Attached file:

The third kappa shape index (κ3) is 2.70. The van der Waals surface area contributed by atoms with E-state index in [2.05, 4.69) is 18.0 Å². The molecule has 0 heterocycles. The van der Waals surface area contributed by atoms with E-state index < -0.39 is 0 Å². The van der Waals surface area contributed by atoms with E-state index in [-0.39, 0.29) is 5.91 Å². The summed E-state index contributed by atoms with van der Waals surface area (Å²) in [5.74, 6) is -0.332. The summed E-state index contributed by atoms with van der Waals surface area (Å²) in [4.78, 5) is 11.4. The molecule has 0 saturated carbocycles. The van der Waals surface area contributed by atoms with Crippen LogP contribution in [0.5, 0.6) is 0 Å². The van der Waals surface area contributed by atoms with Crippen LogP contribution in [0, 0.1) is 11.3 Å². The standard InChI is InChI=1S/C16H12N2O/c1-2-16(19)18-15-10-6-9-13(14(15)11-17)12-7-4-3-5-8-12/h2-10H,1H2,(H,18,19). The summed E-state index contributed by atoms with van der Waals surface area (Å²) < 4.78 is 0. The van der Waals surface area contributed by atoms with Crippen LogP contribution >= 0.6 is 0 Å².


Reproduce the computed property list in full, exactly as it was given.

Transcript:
The third kappa shape index (κ3) is 2.70. The van der Waals surface area contributed by atoms with E-state index in [2.05, 4.69) is 18.0 Å². The molecule has 0 heterocycles. The van der Waals surface area contributed by atoms with E-state index < -0.39 is 0 Å². The van der Waals surface area contributed by atoms with E-state index in [-0.39, 0.29) is 5.91 Å². The summed E-state index contributed by atoms with van der Waals surface area (Å²) in [5.74, 6) is -0.332. The summed E-state index contributed by atoms with van der Waals surface area (Å²) in [4.78, 5) is 11.4. The molecule has 0 saturated carbocycles. The van der Waals surface area contributed by atoms with Crippen LogP contribution in [0.5, 0.6) is 0 Å². The van der Waals surface area contributed by atoms with Crippen LogP contribution in [0, 0.1) is 11.3 Å². The standard InChI is InChI=1S/C16H12N2O/c1-2-16(19)18-15-10-6-9-13(14(15)11-17)12-7-4-3-5-8-12/h2-10H,1H2,(H,18,19). The summed E-state index contributed by atoms with van der Waals surface area (Å²) < 4.78 is 0. The van der Waals surface area contributed by atoms with Crippen LogP contribution >= 0.6 is 0 Å².